Controversies in the treatment of children with gender dysphoria

Over the years, the lay press has maintained an interest in the treatment of children with so-called gender dysphoria (GD).  This reached a peak in a series of articles in the Weekend Australian of 18-19 February 2023.  The issue included 3 detailed articles (pp 1, 11, 24) plus an editorial, on the courses of historic treatment available for gender reassignment in children under the age of 16 at the Tavistock Clinic (London) and Westmead Hospital (Sydney).  The articles followed publication of a book describing the history and fate of the Tavistock Clinic by Hannah Barnes,­1 a senior journalist at the BBC, and of a recent academic paper2 from Westmead Hospital Sydney, the University of Sydney and Harvard Medical School.  The paper is based on a “naturalistic” follow-up study of 79 patients aged under 16 years referred to the Department of Psychological Medicine at the hospital for assessment of gender dysphoria and possible “gender affirming” treatment.  Both these publications cast doubt on the historical “one size fits all” approach to this group of highly vulnerable patients.  In this model, children are offered puberty blockers using gonadotrophin releasing hormone (GnRH) agonists, and may progress at a later age to drug-induced gender reassignment and, on attainment of adulthood, to surgery.  The individuals must consent at each stage but there is doubt as to the ability of those under 16 to understand the complex issues they face, that is, there is doubt as to their capacity to give informed consent.  The percentage of patients who proceed to gender reassignment from puberty blockade is moderate at best but the precise proportion is uncertain.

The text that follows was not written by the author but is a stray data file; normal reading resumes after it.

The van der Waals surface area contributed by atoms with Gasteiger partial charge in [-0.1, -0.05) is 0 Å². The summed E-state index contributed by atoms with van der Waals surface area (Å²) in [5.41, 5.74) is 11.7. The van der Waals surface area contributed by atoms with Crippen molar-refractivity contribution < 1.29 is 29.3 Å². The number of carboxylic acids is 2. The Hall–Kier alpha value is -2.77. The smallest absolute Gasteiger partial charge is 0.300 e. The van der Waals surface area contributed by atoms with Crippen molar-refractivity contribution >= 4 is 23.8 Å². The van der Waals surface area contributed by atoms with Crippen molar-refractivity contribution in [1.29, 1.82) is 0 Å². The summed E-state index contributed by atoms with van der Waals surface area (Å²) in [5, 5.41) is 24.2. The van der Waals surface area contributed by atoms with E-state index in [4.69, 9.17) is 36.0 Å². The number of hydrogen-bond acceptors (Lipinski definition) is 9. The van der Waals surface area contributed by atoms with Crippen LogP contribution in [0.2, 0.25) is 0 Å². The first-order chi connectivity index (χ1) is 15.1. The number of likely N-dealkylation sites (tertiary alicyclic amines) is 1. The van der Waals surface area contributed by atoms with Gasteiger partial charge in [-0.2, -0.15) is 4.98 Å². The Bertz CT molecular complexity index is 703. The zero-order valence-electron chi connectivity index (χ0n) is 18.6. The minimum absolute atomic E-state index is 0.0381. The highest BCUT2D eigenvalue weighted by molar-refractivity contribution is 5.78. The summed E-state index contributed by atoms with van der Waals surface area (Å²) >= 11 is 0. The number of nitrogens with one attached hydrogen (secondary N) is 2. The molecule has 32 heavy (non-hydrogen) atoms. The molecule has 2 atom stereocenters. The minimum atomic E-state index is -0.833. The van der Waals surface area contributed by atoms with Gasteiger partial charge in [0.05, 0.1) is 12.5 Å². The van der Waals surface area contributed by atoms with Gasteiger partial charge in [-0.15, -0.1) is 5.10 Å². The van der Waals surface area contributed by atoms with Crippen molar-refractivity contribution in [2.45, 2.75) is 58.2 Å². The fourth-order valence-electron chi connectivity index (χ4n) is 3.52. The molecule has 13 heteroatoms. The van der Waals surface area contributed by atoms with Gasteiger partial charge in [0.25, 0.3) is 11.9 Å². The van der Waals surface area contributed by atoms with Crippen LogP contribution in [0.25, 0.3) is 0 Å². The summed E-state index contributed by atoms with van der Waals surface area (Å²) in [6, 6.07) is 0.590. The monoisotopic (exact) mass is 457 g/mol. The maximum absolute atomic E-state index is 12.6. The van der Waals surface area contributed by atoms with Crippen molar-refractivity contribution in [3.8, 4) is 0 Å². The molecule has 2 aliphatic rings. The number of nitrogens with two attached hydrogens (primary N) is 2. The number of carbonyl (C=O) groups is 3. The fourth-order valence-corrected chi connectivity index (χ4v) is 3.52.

Surprisingly, none of the Weekend Australian articles mentioned detailed judgements made by the Family Court in Australia and the Supreme and District courts in the UK that are highly relevant, but potentially leave undetermined the answers to the many questions that arise.  For example: Can children under 16 give valid informed consent for puberty blockers, given the immaturity of brain development?  Has the use of drugs in gender dysphoria in children been shown to be effective in clinical trials, the gold standard of evidence in drug therapy?  Both the Barnes book and the Elkado study suggests otherwise.  If NO, is the use of drugs in controversial medical circumstances without trial evidence ethical?  The Australian National Statement on Ethical Conduct in Human Research3 is silent on this issue, being focused on the ethical conduct of research. Thus the questionable practice of experimental drug therapy on an on-going basis in the absence of an adequate research base is under-recognised.  Though examined in court judgements, the usual conclusion is that the matter is for hospital authorities and the medical profession to resolve.  Is the off-label use of the drugs such as puberty blockers with potential serious side-effects in children lawful?  Drugs are often and justifiably used off-label in many areas but this case is difficult to justify.  Do the possible likely adverse effects of the treatments on future fertility and sexual health receive the weight they deserve?  Is the psychiatric formulation that assigns primary status to gender dysphoria and secondary status to other coexisting psychiatric conditions such as autism reliable?  When two distinct psychological conditions co-exist, which is the cart and which is the horse?  What is the relationship between gender dysphoria and sexuality?